The United Nations says that about 27,000 civilians have died as a result of the Boko Haram insurgency that has spanned 10 years. The UN Humanitarian Resident Coordinator in Nigeria, Edward Kallon who gave the figures at a remembrance ceremony also disclosed that over 130,000 have been displaced.
Backstory: On July 30, 2009, Mohammed Yusuf, the founder of the insurgent group Jama’atu Ahlis Sunna Lidda’awati wal-Jihad (People Committed to the Propagation of the Prophet’s Teachings and Jihad), widely known as Boko Haram, was murdered while still in police custody.
A quick recap: Following the death of Mohammed Yusuf, the Boko Haram grew into a more violent group under the leadership of Abubakar Shekau. The military wing of the group began operations in 2009. The group has morphed into a more complex setup with a breakaway faction, known as the Islamic State West Africa Province (ISWAP), officially becoming an affiliate of ISIS in 2016
- August 2011, Boko Haram bombed the UN building in Abuja killing at least 21 persons.
- Former President Goodluck Jonathan proscribed the Boko Haram group in June 2013 following many high profile attacks by the group including the Baga Massacre of April 2013 that led to the deaths over 200 people. Sidenote: The Action Congress of Nigeria (ACN), one of the major political parties which formed the ruling All Progressive’s Congress (APC) resisted the move describing it as unconstitutional.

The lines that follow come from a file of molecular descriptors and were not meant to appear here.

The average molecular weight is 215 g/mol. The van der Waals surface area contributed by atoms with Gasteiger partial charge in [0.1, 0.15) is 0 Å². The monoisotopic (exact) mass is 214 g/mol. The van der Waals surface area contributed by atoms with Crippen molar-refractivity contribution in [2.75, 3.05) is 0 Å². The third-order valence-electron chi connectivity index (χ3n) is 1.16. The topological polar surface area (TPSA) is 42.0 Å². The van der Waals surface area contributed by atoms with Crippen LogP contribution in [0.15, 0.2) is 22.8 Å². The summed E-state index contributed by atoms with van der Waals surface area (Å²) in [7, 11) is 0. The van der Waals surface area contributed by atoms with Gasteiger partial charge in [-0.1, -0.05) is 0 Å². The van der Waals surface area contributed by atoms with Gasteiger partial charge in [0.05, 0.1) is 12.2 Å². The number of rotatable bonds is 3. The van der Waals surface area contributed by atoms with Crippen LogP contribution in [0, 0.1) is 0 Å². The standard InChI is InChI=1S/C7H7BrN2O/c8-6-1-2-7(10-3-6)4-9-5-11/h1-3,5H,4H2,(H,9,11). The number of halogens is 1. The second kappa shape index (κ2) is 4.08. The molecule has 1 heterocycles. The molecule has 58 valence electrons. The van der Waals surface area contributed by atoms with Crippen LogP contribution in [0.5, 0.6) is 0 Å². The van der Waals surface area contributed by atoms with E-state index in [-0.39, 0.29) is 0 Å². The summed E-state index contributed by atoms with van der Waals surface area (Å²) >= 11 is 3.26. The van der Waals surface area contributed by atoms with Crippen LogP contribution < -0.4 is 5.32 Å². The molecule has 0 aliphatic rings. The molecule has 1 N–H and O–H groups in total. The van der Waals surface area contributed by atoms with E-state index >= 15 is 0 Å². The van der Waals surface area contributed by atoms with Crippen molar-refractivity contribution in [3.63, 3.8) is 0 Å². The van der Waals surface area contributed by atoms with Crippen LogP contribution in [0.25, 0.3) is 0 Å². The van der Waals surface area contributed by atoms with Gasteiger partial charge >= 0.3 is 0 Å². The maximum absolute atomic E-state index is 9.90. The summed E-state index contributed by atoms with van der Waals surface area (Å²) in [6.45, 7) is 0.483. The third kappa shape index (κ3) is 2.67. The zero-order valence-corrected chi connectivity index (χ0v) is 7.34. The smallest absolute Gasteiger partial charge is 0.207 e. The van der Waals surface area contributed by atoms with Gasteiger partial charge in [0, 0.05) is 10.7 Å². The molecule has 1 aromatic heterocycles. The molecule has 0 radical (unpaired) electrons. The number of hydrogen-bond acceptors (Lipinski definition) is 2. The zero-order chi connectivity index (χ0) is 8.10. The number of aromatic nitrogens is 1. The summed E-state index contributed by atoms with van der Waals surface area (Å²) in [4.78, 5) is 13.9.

- 276 female students were abducted by Boko Haram from the Government Secondary School in Chibok in April 2014.
- President Buhari’s administration entered negotiations with the Boko Haram terrorists. One of the deals led to the release of 82 abducted Chibok girls in 2017. The girls were released in exchange for the freedom of some captured Boko Haram militants. Likewise a secretive negotiation led to the freedom of all captured Dapchi girls except Leah Sharibu in March 2018.
- Boko Haram splinter group enters into alliance with the Islamic State (ISIS) in 2016
- A $1 billion special fund was approved by the National Economic Council in December 2017 for the purpose of fighting the insurgency. However, the utilization fund of the fund has become a controversial affair following recent revelations by the National Security Adviser.
- Boko Haram has intensified its operations going on the offensive against military bases and installations. In November 2018, it overran a military base in Metele, Borno State. 100 soldiers were reportedly killed in the attacks.
Bottomline: About six months into his tenure, President Buhari claimed that the military had ‘technically defeated’ Boko Haram. Subsequent developments have shown that this statement was detached from reality. Kallon’s remarks best captures the moment: “The crisis that started 10 years ago and has devastated entire communities in North-east Nigeria is still far from over.”